In its long-awaited long-term plan, published yesterday (January 7), NHS England said it aims to “explore further efficiencies” in community pharmacy, by reforming the sector's “reimbursement and wider supply arrangements”.
Royal Pharmaceutical Society (RPS) English board chair Sandra Gidley told C+D the “big concern” regarding what these efficiencies could mean in practice “must be sending a chill through every community pharmacist”.
“The fact [NHS England] is mentioning it at all drives me to think it's not going to be good,” she said.
“It’s very worrying, because a big thrust [of the plan] is talking about prevention, and community pharmacy is in a fantastic position to deliver some of that. But there isn’t much mention of [the sector] in that context.”
NHS England said it would make “reforms to the payment system” across all NHS organisations, by moving “funding away from activity-based payments and ensure a majority of funding is population-based”. However, it did not specify if community pharmacy would be affected by these reforms.
Ms Gidley said the efficiencies “could be linked” to this funding move, alongside NHS England’s plan to fund “community multidisciplinary teams”.
PSNC unsure what efficiencies government wants
The Pharmaceutical Services Negotiating Committee (PSNC) told C+D that it “did not yet know the government’s view on ‘further efficiencies’”.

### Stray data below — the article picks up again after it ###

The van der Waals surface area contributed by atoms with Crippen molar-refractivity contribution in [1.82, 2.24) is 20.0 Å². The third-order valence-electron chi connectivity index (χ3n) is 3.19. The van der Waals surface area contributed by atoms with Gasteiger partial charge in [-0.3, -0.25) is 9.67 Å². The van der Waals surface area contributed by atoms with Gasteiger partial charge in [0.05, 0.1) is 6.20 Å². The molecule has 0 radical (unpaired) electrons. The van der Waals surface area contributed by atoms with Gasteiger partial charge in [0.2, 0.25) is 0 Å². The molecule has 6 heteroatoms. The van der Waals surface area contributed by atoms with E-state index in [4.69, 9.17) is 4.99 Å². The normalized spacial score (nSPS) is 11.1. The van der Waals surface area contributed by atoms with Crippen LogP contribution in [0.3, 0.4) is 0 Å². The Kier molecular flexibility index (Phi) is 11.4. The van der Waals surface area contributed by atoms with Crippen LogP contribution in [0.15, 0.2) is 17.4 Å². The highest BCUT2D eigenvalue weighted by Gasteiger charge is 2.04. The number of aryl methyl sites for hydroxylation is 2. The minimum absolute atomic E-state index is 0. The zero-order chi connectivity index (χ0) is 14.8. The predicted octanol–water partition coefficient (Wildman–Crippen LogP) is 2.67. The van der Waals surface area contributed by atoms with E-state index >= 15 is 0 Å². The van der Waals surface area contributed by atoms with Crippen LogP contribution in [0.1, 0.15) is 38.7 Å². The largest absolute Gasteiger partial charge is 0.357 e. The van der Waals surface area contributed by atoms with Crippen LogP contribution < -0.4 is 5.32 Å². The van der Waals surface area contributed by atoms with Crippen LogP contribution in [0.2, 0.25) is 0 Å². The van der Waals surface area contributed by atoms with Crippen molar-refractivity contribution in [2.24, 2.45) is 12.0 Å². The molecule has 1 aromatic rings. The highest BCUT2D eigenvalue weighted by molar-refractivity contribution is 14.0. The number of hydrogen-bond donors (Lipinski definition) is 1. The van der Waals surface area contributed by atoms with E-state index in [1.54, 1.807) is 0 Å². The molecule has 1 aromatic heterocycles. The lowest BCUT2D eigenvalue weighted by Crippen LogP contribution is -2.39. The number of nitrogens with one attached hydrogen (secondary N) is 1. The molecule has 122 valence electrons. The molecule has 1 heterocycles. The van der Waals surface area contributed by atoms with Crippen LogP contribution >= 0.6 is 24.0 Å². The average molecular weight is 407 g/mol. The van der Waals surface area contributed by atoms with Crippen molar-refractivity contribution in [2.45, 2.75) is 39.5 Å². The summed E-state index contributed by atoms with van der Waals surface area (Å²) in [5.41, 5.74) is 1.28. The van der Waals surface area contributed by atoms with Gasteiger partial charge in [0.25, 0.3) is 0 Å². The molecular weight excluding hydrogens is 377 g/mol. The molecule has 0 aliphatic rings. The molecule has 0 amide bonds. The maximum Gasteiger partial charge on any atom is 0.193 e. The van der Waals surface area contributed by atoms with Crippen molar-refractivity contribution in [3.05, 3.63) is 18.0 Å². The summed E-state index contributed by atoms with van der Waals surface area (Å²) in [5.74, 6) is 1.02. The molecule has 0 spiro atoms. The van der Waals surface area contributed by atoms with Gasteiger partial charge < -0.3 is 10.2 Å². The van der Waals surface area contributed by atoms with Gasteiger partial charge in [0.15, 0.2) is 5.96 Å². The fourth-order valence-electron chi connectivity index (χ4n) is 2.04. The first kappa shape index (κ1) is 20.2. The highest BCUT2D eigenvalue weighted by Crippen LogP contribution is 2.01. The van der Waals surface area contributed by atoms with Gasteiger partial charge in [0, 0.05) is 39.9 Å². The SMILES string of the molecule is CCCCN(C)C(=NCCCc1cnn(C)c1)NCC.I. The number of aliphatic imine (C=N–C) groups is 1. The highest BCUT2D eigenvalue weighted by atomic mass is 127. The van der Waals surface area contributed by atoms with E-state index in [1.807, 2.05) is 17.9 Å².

“We hope this is an indication that they are ready to talk about finding ways to free up community pharmacists’ time so that they can focus more on patient care and delivering new services, rather than dispensing medicines,” PSNC chief executive Simon Dukes said.
RPS: “Cautious welcome” to the plan
In its document, NHS England also said it plans to make “greater use of community pharmacists’ skills and opportunities to engage patients”.
This includes working with community pharmacists to test patients for “high-risk conditions” such as high blood pressure, to offer medicines reviews and inhaler advice to patients with respiratory disease, the creation of “pharmacy connection schemes”, and NHS 111 referrals to pharmacies that support urgent care.
Ms Gidley gave a “cautious welcome” to the “broader sphere” of the plan, as it was “good to see pharmacists in all settings mentioned”.
“We need to be thinking smarter about community pharmacists' role for monitoring long-term conditions [and] taking pressure off GP surgeries,” she added.